2) As per the claim, do the actuator lugs really have superior elastic properties that conserve and return energy more effectively than "regular" running shoes?

This is a very interesting question, it turns out. According to the analysis from the previous article, physically it appears quite unlikely that the actuator lugs can store an amount of elastic energy significant enough to improve running economy. While the elasticity of the lugs may well be greater than in the sole of a traditional shoe, the amount of potential energy stored in the shoe itself will be negligibly small when compared to the total energy of the runner's stride. Does this mean that the claim of greater energy efficiency is bogus? Not necessarily! One thing that stands out for me while running in these shoes on a smooth hard surface (asphalt) is that during the time between foot strike and push-off -- that is, when my foot is in contact with the ground -- the lugs grip really well. There is no slipping.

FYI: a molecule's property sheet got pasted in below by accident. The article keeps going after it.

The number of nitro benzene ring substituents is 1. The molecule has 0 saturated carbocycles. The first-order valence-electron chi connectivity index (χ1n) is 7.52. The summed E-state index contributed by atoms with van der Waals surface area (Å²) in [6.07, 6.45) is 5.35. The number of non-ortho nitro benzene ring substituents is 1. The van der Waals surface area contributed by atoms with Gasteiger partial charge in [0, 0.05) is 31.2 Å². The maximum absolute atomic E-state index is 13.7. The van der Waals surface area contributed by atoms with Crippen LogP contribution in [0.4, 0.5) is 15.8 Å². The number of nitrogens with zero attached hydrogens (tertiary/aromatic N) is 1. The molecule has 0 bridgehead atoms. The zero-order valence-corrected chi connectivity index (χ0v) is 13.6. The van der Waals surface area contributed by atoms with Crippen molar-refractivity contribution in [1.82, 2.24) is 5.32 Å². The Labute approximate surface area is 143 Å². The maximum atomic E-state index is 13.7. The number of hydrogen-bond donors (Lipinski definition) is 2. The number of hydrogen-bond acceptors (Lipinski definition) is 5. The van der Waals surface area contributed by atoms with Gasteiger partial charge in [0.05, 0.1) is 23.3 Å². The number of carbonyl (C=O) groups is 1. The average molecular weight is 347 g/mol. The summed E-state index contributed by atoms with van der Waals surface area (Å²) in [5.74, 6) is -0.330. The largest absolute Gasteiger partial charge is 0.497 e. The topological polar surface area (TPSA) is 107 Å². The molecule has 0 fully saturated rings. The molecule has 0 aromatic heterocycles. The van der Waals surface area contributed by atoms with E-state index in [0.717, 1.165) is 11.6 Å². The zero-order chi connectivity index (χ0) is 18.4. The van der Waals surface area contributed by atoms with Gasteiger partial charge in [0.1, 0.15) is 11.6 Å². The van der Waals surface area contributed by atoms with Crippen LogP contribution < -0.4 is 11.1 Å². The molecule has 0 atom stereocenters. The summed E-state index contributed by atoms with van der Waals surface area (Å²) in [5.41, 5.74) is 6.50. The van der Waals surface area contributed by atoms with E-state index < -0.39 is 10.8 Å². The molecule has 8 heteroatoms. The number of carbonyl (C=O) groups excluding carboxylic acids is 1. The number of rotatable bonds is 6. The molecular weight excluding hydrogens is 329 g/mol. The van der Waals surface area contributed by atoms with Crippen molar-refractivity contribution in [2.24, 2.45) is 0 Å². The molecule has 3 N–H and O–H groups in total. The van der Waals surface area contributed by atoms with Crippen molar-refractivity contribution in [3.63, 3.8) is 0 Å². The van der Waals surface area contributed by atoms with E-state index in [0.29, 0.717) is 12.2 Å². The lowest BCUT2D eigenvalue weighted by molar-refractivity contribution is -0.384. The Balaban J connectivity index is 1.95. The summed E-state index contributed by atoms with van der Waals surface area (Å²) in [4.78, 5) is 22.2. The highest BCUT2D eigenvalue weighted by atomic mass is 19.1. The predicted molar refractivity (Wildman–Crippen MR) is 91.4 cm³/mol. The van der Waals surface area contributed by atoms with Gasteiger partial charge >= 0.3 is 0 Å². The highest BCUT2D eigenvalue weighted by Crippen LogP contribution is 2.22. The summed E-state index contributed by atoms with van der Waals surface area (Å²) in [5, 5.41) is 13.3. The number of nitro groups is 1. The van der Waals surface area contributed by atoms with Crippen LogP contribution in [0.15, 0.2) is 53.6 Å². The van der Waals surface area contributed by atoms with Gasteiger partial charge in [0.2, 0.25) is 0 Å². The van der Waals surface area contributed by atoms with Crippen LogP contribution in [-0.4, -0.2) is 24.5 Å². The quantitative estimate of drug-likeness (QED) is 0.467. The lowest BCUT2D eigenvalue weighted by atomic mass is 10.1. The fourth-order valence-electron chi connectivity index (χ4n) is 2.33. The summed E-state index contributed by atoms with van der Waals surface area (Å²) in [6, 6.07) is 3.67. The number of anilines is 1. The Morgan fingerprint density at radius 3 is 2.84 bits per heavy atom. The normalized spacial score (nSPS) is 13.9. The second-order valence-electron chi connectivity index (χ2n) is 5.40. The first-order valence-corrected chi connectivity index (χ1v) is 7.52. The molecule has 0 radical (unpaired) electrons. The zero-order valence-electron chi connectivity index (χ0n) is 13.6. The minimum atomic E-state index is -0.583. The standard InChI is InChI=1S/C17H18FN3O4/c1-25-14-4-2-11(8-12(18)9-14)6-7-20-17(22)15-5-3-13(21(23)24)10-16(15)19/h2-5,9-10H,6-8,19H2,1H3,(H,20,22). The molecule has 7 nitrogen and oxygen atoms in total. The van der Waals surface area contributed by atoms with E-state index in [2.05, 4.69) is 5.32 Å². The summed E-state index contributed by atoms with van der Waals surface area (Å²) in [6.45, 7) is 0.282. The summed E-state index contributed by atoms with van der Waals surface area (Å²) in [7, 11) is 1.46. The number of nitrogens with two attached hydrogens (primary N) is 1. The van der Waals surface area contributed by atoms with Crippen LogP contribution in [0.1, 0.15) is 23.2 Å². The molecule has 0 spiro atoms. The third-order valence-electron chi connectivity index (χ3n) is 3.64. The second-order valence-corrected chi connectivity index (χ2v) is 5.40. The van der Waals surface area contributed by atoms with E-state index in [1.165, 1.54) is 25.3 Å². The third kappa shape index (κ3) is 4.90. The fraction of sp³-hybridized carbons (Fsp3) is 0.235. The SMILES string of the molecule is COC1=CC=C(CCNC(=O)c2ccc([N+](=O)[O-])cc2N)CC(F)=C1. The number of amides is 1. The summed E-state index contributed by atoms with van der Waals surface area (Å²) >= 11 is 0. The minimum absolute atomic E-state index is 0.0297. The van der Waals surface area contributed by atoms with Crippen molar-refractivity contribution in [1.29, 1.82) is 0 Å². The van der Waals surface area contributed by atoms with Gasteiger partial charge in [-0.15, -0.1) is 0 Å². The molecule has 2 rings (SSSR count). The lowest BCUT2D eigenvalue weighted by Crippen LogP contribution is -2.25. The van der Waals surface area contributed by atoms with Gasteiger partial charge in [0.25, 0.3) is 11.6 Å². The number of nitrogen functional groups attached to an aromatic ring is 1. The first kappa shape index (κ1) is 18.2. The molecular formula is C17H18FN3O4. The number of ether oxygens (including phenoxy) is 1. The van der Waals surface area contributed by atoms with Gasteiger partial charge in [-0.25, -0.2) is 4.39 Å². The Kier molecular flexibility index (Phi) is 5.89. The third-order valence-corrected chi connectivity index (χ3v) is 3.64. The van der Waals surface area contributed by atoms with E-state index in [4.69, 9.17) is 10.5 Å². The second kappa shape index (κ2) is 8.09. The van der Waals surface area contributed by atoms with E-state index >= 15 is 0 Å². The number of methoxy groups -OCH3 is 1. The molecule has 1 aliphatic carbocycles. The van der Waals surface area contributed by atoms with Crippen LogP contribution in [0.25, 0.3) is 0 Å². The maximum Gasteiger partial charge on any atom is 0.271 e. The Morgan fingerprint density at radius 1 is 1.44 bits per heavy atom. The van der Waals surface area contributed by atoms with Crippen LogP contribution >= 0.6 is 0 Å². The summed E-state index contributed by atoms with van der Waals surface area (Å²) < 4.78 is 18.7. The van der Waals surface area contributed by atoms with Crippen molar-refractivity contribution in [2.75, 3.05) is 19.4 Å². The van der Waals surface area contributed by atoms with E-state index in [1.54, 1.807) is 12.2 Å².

If so, then it's possible that these shoes actually might improve running economy. My (highly subjective) experience during my test runs was one of less effort than usual at a given pace. This, of course, could be a purely psychological artifact -- maybe I was just excited to try out a new pair of fancy shoes. To really determine if this is true would require a controlled experiment with multiple runners over a long period of time. (Well worth the effort, I think, by the way!)

However, if there is an improvement in running economy compared to standard shoes, I hypothesize that it's not the elastic properties of the lugs that makes the difference. Rather, it's the friction between the lugs and the road that does the trick. Interestingly, while browsing the Newton website, I was interested to find that one of the features they advertise is low friction. I think that they're getting that one sort of backwards. A large amount of static friction between a running shoe and the running surface is a good thing. We're not talking about getting stuck to the pavement like a fly on some half-dried puddle of grape juice. We're talking about a no-slip foot strike.